Japanese data relay satellite launched on H-2A rocket – Spaceflight Now


editor’s Note: Updated at 5 pm EST (1000 GMT) after confirmation of a successful launch.

A Japanese H-2A rocket launched from the Tanegashima Space Center on Sunday. Sincerely: MHI

A Japanese satellite designed to relay data and imagery from civilian and military Earth observation spacecraft boarded an H-2A rocket on Sunday.

The dual-use communications satellite boarded the H-2A rocket in orbit from Tanegashima Space Center in southern Japan at 2:25 EST (0725 GM-4; 4:25 PM Japan Standard Time).

A live video feed from a media audience in Tanegashima showed a 174-foot-long (53-meter) H-2A rocket flying in broken clouds above the spaceport.

The Japan Aerospace Exploration Agency did not provide a live webcast on Sunday, due to the possibility of a sensitive military relationship with the data relay payload. Japanese authorities have also not disclosed the exact operational status of the new satellite in geostationary orbit, or specifics on its mass and size.

Powered by a hydrogen-fueled LE-7A main engine and two strap-on solid rocket boosters, the H-2A launcher climbed into the stratosphere with a thrust of 1.4 million pounds as the rocket moved east over Tanegashima over the Pacific Ocean .

Burned two strap-on boosters and lifted from the H-2A launcher in less than two minutes.

The H-2A’s main engine shut down and the first stage took off about six and a half minutes into the mission, leaving the cryogenic upper stage firing to keep the data relay satellite in its target egg-shaped transfer orbit. Can go

According to Mitsubishi Heavy Industries, the manufacturer and launch operator of the H-2A rocket, the rocket’s upper stage successfully deployed a data relay satellite into orbit.

Sunday’s launch was the H-2A rocket’s 43rd flight since 2001, and Japan’s fourth space launch of the year.

The H-2A rocket was expected to drop its payload – part of the Japan data relay system, or JDRS – into elliptical geo-transfer transfer orbit. The satellite will use its own propulsion system to reach a circular geostationary orbit more than 22,000 miles (about 36,000 kilometers) above the equator, where it will enter service and embark on a 10-year mission.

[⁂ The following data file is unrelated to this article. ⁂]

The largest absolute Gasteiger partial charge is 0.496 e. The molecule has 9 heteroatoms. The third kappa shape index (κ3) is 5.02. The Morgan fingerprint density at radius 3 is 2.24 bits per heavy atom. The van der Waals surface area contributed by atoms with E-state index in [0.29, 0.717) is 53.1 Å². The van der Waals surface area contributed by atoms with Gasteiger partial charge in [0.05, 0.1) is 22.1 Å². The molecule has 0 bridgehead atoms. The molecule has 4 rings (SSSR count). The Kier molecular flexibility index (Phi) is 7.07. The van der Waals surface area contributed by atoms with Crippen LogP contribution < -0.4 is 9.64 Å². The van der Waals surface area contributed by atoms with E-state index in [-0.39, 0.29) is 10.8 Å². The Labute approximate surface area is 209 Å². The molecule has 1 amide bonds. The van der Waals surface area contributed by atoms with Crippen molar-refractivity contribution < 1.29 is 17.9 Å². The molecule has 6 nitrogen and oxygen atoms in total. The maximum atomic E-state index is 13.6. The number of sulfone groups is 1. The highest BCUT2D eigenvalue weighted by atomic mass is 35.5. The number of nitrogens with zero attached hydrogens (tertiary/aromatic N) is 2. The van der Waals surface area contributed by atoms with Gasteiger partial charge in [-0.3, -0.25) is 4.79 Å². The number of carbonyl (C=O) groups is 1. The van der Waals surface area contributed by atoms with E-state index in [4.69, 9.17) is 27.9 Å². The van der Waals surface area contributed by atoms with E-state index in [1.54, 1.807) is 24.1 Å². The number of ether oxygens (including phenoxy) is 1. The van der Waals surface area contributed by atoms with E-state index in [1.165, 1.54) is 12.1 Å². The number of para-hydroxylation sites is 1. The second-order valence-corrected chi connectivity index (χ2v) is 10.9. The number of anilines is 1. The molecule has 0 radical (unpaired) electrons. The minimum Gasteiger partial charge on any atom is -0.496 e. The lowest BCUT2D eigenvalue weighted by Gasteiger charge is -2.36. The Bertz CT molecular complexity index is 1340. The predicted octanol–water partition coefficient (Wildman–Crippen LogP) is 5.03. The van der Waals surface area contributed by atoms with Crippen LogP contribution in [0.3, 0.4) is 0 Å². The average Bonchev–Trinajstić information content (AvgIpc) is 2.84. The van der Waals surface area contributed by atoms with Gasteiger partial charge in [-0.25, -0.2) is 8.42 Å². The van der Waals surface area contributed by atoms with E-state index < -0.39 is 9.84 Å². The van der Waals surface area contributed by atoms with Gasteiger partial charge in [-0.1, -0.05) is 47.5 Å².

At that height, the satellite will orbit the Earth at a similar rate of rotation, giving it a continuous view over the Asia-Pacific region.

The new satellite carries the Laser Utilization Communication System, or Lucas, developed by the Japan Aerospace Exploration Agency. From its perch in geostationary orbit, the optical communication payload will connect to satellites flying with a near-infrared laser beam several hundred miles above Earth, allowing transmission of data at high rates.

Artist concept of optical data relay satellite of Japan. Sincerely: JAXA

A single data relay satellite can communicate with the user spacecraft for about 40 minutes in each orbit, imagery, scientific data, and other information between the Earth observation satellite and a ground station. The connection spec allows analysts to receive data more quickly if they waited for the observation satellite to pass over an antenna on the ground.

The new optical data relay satellite replaces the Kodama spacecraft of Jaxa, which had S-band and K-band inter-satellite links providing communication speeds of approximately 240 megabits per second. JAXA deactivated the Kodama satellite in 2017 after a 15-year mission.

The laser-equipped relay satellite will allow data transmission at 1.8 gigabits per second, more than seven times faster than the speed possible with Koda. The antenna’s diameter for broadcasting Kodama’s radio frequency was 11.8 feet or 3.6 meters, while the diameter of the laser terminal for an optical relay satellite is 5.5 inches, or 14 centimeters.

JAXA launched an experimental test satellite named Kirari in 2005 to display inter-satellite laser communication links.

“Using this as a foothold, LUCAS was developed to achieve significant reliability, miniaturization and significant improvement in communication capability for practical use,” said JAXA.

Built for a 10-year mission, the new optical data relay satellite will operate on Earth observation satellites operated by Japanese civilians and spy and other strategic points on Japan’s fleet intelligence-monitored surveillance spacecraft North Korea.

Civil satellites in development to use the new laser data relay station include Japan’s ALOS 3 and ALOS 4 land imaging observatory. After launch, ALOS 3 and ALOS 4 will collect imagery to assist in disaster response, environmental monitoring, agricultural and forestry management, and urban infrastructure planning.

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